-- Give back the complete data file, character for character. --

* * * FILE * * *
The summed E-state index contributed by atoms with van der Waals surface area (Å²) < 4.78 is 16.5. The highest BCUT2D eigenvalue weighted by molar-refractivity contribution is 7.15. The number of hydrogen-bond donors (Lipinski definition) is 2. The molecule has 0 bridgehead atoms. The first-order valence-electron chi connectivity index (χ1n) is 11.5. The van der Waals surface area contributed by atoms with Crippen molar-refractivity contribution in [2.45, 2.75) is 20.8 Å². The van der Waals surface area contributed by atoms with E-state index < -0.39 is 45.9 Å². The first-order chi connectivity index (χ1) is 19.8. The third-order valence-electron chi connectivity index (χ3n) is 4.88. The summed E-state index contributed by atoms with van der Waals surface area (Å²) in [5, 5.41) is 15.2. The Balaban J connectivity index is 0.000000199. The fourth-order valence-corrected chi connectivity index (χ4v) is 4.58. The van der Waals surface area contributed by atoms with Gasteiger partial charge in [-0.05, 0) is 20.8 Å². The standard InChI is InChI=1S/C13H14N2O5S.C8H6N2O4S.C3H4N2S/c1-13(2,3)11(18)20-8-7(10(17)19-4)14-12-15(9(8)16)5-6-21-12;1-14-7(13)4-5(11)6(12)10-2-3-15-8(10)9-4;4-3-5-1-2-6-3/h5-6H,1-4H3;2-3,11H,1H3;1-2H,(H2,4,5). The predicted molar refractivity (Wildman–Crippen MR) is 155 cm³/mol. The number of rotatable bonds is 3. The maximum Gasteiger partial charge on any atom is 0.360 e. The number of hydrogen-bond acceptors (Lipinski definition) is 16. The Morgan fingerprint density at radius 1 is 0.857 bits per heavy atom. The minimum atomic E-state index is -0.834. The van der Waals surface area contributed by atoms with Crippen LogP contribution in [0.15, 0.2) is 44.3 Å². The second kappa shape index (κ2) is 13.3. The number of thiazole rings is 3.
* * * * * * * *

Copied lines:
The summed E-state index contributed by atoms with van der Waals surface area (Å²) < 4.78 is 16.5. The highest BCUT2D eigenvalue weighted by molar-refractivity contribution is 7.15. The number of hydrogen-bond donors (Lipinski definition) is 2. The molecule has 0 bridgehead atoms. The first-order valence-electron chi connectivity index (χ1n) is 11.5. The van der Waals surface area contributed by atoms with Crippen molar-refractivity contribution in [2.45, 2.75) is 20.8 Å². The van der Waals surface area contributed by atoms with E-state index < -0.39 is 45.9 Å². The first-order chi connectivity index (χ1) is 19.8. The third-order valence-electron chi connectivity index (χ3n) is 4.88. The summed E-state index contributed by atoms with van der Waals surface area (Å²) in [5, 5.41) is 15.2. The Balaban J connectivity index is 0.000000199. The fourth-order valence-corrected chi connectivity index (χ4v) is 4.58. The van der Waals surface area contributed by atoms with Gasteiger partial charge in [-0.05, 0) is 20.8 Å². The standard InChI is InChI=1S/C13H14N2O5S.C8H6N2O4S.C3H4N2S/c1-13(2,3)11(18)20-8-7(10(17)19-4)14-12-15(9(8)16)5-6-21-12;1-14-7(13)4-5(11)6(12)10-2-3-15-8(10)9-4;4-3-5-1-2-6-3/h5-6H,1-4H3;2-3,11H,1H3;1-2H,(H2,4,5). The predicted molar refractivity (Wildman–Crippen MR) is 155 cm³/mol. The number of rotatable bonds is 3. The maximum Gasteiger partial charge on any atom is 0.360 e. The number of hydrogen-bond acceptors (Lipinski definition) is 16. The Morgan fingerprint density at radius 1 is 0.857 bits per heavy atom. The minimum atomic E-state index is -0.834. The van der Waals surface area contributed by atoms with Crippen LogP contribution in [0.15, 0.2) is 44.3 Å². The second kappa shape index (κ2) is 13.3. The number of thiazole rings is 3.